But it’s this last comment that many felt was foreshadowing for what he intended to do with his newfound power, “I think one of [Obama’s] great failures, it’s obvious to me, is his lax treatment in comments on marijuana… It reverses 20 years almost of hostility to drugs that began really when Nancy Reagan started ‘Just Say No.'”
We could type 2000 words right here about how out of touch that comment is and how counterproductive and absolutely destructive the shortsighted and racially motivated “War on Drugs” has been. We’ll just sum it up with words from the late, great Bill Hicks who once said, “You know what that implies? There’s a war being fought, and the people on drugs are winning it.”
But Sessions’ harsh stance on cannabis over the years had many worried that he may ignore or rescind the mandate put forth by the Cole Memo and in January of 2018 he did just that.
Fortunately for cannabis and actual justice fans across the country, by January of 2018 Jeff Sessions had been completely neutered of any political power due in large part to his undisclosed involvement with Russian officials while acting on behalf of the Trump campaign in 2015-16.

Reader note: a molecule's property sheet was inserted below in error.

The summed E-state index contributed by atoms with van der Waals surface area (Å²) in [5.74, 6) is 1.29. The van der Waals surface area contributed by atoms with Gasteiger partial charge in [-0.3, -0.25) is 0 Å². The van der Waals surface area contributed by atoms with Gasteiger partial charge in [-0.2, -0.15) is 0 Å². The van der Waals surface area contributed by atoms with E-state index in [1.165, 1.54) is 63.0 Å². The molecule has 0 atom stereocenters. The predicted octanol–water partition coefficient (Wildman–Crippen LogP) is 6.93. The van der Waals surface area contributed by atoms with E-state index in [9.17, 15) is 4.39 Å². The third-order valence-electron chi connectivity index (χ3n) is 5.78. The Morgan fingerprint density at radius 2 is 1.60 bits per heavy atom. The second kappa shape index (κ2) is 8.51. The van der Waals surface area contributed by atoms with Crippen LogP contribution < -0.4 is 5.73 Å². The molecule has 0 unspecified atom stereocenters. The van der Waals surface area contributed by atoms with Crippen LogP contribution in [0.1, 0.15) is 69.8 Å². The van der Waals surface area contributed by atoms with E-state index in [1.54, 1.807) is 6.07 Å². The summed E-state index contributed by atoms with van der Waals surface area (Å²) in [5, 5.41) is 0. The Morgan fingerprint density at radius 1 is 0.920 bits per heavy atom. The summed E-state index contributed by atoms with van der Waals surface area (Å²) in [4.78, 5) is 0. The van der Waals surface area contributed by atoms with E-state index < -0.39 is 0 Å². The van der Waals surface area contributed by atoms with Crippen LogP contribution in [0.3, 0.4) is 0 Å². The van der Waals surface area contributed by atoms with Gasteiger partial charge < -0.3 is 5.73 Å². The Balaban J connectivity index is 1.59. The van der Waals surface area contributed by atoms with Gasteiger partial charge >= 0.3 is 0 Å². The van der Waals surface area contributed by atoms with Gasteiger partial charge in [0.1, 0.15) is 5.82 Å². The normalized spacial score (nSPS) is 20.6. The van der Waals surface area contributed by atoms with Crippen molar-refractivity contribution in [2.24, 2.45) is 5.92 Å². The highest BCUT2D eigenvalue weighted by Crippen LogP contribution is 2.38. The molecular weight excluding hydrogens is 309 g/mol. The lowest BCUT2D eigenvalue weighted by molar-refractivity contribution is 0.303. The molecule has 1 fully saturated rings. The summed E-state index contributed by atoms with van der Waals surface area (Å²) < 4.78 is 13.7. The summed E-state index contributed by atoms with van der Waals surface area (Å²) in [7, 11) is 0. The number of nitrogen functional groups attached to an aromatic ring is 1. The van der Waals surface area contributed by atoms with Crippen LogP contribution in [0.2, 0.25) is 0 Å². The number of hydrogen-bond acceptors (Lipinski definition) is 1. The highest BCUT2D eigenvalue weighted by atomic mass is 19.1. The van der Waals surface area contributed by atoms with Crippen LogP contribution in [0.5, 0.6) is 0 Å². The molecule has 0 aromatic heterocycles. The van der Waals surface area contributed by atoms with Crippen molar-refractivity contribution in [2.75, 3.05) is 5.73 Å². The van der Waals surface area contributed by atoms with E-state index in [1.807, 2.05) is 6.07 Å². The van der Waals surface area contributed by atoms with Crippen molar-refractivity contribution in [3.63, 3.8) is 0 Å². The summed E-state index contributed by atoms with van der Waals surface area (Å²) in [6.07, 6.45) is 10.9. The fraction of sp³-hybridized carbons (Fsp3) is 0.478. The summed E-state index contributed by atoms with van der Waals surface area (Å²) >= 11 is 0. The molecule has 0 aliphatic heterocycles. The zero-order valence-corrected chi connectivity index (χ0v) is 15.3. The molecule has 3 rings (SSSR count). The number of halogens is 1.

These secretive meetings and the subsequent lies he told under oath to lawmakers should have been enough to not only disqualify him from his AG nomination, but should have landed him in handcuffs.
Instead, partisan Republicans waved their boy through to the Department of Justice where career cops quickly convinced the bouncy little man that he needed to recuse himself from the ongoing probe into Russian election interference.
His compliance with that suggestion sent the president into a yearlong Twitter-rage against his own Attorney General, chopping down any splinters of credibility that the embattled twerp had left, 280 characters at a time.